They aim to stop China selling equipment abroad and thereby earning money that can be channelled back into research and development at home. These policy steps all aim to make it difficult for China to turn itself into a hi-tech nation. This is economic warfare, and it comes at a time when the US is trying to dismantle a global order anchored in the rule of the law and to erode the World Trade Organisation’s authority.
The proper course would have been for Washington to take its grievances to the WTO and other global institutions, not act unilaterally in disregard of treaties and obligations. It can be faulted on practical grounds too, for although the US is strong enough to make China’s transformation into a hi-tech nation more costly, it is not strong enough to force Xi Jinping to make fundamental policy changes.
It cannot achieve that without the cooperation of a large number of other countries that use American components in their exports to China. If they are not involved in the endeavour to protect American technology, the Chinese can indirectly, through trade and investment with them, acquire a good deal of what the US does not want them to have.
The stance of these countries vis-à-vis China’s technology policy not being all that different from that of the US, they might have been willing to join Washington if the strategy had been blessed by the WTO. Now, President Trump has no option but to use coercive force on them to toe the line. Nor do they have any option but to acquiesce, which might lead to a quantum leap in US control over global trade and investment in hi-tech.
This is not the first time the US has unilaterally imposed its will on other countries. The European consortium Airbus ran into a similar problem when trying to sell aircraft to Iran: the deal could not be completed because the aircraft had some US components. Other examples include the Proliferation Security Initiative, launched by the US in 2003 to stop trafficking in weapons of mass destruction, and threats to the Swift global payment network if it continues to deal with Iran.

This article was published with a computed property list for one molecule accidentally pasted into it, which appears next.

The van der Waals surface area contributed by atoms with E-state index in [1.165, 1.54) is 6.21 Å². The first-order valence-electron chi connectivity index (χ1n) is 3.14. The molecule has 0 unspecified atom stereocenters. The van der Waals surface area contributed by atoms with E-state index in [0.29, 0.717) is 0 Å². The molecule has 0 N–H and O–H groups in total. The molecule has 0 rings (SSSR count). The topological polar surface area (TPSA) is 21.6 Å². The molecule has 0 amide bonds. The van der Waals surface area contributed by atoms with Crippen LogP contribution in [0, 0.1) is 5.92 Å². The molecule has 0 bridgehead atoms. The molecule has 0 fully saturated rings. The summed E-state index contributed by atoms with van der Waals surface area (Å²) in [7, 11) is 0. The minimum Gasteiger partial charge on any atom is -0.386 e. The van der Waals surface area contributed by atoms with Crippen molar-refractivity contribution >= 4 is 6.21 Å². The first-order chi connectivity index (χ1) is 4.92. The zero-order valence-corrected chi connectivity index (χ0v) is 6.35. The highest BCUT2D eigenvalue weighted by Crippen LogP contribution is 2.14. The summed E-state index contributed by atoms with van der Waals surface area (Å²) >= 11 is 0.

Global trade, still weak after 2008, is taking more beatings this year. A level playing field where all the partners are equal has never been favoured by the US which sees trade and investment as instruments in the everlasting battle for global supremacy.
Apart from Gesomia which India signed after many years of hesitation, India and the US have concluded the Logistics Exchange Memorandum of Agreement (Lemoa), Communications Compatibility and Security Agreement (Comcasa), and the Basic Exchange and Cooperation Agreement for Geo-spatial Cooperation (Beca). These are the four foundational agreements that help the US to intensify defence cooperation with a partner nation.
As a result of the goodwill generated, the US Pacific Command (Pacom) has been renamed Indo-Pacific Command (Indopacom), symbolic of the significance the US attaches to India in the region. Apart from the foundational agreements, Washington is also keen on a broad based intelligence-sharing agreement with India as the two countries have vastly expanded their counter-terror cooperation.
However, all is not yet sweetness and light. Beca hasn’t yet been signed. Although the two countries have also announced the ambitious Defence Technology and Trade Initiative with India designated a major defence partner, little progress has been made as yet. Still hugging its nonaligned independence, India has not decided whether it wants the slot of America’s favoured Asian protégé in the competition with China.
Sunanda K Datta-Ray is the author of several books and a regular media columnist.